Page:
Democrats and Republicans are at odds over President Obama’s nuclear deal with Iran. Some GOP members say the agreement would fund terrorism while Democrats say the agreement would bring greater peace.
Mizzou Political Science Professor Cooper Drury says both positions are exaggerations and the President is jumping the gun by saying his deal is already a success.
“This is where I have my biggest problem with it. It’s not a success yet,” said Drury. “All it is, is the start of a process. If the Iranians start cheating tomorrow, it was a failure. So we’ll have to see.”
Obama says the U.S. would gain extensive monitoring of Iran’s key nuclear facilities and comprehensive inspections.
“Without a deal, those inspections go away and we lose the ability to closely monitor Iran’s program and detect any covert nuclear weapons program,” said Obama.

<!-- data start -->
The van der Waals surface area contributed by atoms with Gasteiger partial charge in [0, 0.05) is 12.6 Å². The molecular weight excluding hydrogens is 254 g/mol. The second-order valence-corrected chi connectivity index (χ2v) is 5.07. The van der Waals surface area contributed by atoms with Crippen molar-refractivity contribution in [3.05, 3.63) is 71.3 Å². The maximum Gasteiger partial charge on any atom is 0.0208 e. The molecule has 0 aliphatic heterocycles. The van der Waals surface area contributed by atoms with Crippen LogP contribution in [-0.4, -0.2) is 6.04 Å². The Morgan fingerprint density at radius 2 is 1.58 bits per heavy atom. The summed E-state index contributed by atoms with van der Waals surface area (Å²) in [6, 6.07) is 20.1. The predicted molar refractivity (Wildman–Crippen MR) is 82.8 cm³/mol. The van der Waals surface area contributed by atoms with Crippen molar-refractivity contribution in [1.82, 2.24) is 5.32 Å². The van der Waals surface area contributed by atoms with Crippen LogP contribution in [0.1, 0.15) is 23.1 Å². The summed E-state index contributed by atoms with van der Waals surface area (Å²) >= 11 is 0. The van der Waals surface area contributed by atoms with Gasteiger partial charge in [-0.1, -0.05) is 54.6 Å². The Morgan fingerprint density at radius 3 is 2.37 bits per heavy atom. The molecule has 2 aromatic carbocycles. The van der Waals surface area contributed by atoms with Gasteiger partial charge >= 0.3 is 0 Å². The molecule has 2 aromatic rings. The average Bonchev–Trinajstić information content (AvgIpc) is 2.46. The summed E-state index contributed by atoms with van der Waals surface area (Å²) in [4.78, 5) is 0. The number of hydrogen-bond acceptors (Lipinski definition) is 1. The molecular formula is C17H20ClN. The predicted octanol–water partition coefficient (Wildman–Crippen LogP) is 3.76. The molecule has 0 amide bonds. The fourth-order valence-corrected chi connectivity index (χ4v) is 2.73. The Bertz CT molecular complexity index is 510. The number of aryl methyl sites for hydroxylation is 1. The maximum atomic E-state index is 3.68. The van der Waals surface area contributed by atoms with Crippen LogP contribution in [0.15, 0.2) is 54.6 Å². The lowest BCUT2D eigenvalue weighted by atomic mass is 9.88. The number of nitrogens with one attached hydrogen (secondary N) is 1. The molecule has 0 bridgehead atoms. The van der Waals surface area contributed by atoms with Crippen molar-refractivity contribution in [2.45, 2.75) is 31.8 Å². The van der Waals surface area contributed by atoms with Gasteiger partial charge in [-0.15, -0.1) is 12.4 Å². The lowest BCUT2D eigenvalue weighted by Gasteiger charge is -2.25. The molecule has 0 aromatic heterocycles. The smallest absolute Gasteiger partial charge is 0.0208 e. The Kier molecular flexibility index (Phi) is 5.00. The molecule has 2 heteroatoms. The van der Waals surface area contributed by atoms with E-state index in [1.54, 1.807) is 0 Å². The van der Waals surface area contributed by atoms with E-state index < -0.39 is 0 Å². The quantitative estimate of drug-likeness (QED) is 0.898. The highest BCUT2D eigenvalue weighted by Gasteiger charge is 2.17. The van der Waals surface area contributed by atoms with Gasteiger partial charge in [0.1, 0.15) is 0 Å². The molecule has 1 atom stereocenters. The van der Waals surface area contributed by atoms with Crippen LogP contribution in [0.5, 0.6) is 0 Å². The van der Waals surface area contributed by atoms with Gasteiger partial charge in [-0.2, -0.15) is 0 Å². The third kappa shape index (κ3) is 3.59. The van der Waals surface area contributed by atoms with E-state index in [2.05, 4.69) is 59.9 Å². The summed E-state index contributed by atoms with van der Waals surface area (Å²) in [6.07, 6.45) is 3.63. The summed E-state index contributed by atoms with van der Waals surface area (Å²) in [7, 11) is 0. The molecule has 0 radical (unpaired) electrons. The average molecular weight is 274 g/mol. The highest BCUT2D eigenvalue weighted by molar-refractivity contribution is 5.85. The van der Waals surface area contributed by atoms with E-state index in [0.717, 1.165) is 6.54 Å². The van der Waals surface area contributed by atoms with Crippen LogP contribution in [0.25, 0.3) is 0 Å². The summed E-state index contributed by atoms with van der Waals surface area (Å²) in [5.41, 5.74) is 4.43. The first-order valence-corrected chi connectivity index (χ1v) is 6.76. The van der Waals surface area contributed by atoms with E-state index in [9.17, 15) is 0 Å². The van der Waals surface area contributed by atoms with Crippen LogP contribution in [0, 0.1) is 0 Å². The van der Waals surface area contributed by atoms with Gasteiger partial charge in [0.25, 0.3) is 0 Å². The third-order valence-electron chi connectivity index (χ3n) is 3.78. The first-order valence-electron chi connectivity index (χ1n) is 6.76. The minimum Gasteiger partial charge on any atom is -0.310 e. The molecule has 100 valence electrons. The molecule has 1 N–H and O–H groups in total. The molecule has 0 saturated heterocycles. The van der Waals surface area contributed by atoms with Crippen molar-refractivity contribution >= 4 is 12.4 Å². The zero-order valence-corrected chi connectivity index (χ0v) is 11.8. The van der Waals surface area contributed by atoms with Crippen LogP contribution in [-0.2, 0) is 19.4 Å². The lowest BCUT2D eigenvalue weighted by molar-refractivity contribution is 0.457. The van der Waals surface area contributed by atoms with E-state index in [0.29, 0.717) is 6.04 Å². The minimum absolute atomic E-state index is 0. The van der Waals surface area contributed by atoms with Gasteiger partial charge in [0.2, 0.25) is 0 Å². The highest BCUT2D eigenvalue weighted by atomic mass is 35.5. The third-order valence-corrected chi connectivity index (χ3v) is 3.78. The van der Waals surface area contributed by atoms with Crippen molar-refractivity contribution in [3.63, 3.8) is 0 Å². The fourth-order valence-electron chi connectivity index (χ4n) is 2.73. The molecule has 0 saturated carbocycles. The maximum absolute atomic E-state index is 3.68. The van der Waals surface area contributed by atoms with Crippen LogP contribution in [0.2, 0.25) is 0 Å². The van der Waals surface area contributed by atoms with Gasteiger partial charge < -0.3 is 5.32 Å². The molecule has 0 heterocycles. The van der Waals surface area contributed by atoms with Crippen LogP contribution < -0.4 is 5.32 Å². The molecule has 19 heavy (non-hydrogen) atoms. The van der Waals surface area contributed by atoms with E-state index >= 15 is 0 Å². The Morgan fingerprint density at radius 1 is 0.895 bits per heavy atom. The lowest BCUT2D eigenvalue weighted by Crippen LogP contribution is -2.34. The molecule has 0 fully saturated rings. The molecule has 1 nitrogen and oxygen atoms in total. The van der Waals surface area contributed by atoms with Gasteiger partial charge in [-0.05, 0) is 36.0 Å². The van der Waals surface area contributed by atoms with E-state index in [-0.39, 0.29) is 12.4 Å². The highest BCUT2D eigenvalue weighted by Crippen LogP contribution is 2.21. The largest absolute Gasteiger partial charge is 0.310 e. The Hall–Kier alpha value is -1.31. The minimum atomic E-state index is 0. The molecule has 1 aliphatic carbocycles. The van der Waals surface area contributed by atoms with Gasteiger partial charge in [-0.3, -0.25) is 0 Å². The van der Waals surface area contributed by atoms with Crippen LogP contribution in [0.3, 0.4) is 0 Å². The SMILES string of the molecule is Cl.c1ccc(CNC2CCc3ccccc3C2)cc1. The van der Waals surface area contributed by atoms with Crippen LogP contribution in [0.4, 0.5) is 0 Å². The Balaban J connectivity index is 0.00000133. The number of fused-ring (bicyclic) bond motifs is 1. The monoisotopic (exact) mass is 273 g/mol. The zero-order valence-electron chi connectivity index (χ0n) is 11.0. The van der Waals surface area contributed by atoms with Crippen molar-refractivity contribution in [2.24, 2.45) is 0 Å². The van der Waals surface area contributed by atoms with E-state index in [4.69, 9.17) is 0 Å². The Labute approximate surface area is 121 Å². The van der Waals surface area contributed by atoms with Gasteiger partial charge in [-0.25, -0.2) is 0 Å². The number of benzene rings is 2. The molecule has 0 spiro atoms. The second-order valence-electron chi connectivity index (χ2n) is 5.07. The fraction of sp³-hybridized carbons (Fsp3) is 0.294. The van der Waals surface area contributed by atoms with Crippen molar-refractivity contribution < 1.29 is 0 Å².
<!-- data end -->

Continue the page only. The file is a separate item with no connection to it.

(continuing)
Drury says he thinks lawmakers should choose the lesser of two evils and go with the President’s deal.
“I think we have to take risks like this. It could turn out badly and that’s why I think it’s very important we’re diligent over the next few years. If it starts going bad, we need to revert back to the sanction regime.”
Drury says if the U.S. doesn’t take a chance, it will cripple Iran’s economy, their people will be against the U.S. and Europe will be fed up and lift its sanctions. He says then the U.S. will be alone.
One of America’s key allies is Israel and their Prime Minister is not a fan of the President’s deal with Iran, but Drury thinks the U.S.’s relationship with Israel won’t be any more strained than it is now.
“The Israeli lobby in the U.S. has a lot of influence on U.S. politics. It doesn’t control it of course, but it has influence. The United States is very important to Israel and to its survival. We’ll continue to be allies, but they’ll be unhappy about this for awhile.”
Drury says there’s been friction between Israeli Prime Minister Netanyahu and President Obama for the past few months, but dismisses it as not unusual between world leaders.